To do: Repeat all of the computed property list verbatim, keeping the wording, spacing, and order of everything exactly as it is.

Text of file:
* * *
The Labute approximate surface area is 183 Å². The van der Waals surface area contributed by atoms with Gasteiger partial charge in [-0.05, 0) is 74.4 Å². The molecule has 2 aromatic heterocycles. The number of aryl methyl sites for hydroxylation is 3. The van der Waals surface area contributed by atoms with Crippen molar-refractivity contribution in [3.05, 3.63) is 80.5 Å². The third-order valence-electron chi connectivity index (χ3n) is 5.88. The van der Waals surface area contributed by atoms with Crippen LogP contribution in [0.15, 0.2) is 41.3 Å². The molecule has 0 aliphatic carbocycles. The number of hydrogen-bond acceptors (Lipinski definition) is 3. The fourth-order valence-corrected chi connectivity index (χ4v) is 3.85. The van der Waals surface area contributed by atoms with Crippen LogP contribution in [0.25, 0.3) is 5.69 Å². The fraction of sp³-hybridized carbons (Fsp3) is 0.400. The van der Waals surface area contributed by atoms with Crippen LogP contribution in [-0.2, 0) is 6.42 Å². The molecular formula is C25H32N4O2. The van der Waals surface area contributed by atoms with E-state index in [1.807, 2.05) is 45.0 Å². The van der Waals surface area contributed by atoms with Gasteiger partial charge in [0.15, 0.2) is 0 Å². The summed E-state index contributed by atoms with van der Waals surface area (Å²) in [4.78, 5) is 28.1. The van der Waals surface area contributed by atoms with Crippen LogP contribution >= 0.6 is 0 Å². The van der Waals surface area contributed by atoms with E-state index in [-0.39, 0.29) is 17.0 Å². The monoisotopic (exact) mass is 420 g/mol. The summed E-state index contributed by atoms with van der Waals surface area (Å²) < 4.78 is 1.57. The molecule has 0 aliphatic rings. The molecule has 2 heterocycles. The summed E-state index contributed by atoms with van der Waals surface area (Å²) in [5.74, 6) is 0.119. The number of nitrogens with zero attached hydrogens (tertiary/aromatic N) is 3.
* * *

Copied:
The Labute approximate surface area is 183 Å². The van der Waals surface area contributed by atoms with Gasteiger partial charge in [-0.05, 0) is 74.4 Å². The molecule has 2 aromatic heterocycles. The number of aryl methyl sites for hydroxylation is 3. The van der Waals surface area contributed by atoms with Crippen molar-refractivity contribution in [3.05, 3.63) is 80.5 Å². The third-order valence-electron chi connectivity index (χ3n) is 5.88. The van der Waals surface area contributed by atoms with Crippen LogP contribution in [0.15, 0.2) is 41.3 Å². The molecule has 0 aliphatic carbocycles. The number of hydrogen-bond acceptors (Lipinski definition) is 3. The fourth-order valence-corrected chi connectivity index (χ4v) is 3.85. The van der Waals surface area contributed by atoms with Crippen LogP contribution in [0.25, 0.3) is 5.69 Å². The fraction of sp³-hybridized carbons (Fsp3) is 0.400. The van der Waals surface area contributed by atoms with Crippen LogP contribution in [-0.2, 0) is 6.42 Å². The molecular formula is C25H32N4O2. The van der Waals surface area contributed by atoms with E-state index in [1.807, 2.05) is 45.0 Å². The van der Waals surface area contributed by atoms with Gasteiger partial charge in [0.15, 0.2) is 0 Å². The summed E-state index contributed by atoms with van der Waals surface area (Å²) in [4.78, 5) is 28.1. The van der Waals surface area contributed by atoms with Crippen LogP contribution >= 0.6 is 0 Å². The van der Waals surface area contributed by atoms with E-state index in [-0.39, 0.29) is 17.0 Å². The monoisotopic (exact) mass is 420 g/mol. The summed E-state index contributed by atoms with van der Waals surface area (Å²) < 4.78 is 1.57. The molecule has 0 aliphatic rings. The molecule has 2 heterocycles. The summed E-state index contributed by atoms with van der Waals surface area (Å²) in [5.74, 6) is 0.119. The number of nitrogens with zero attached hydrogens (tertiary/aromatic N) is 3.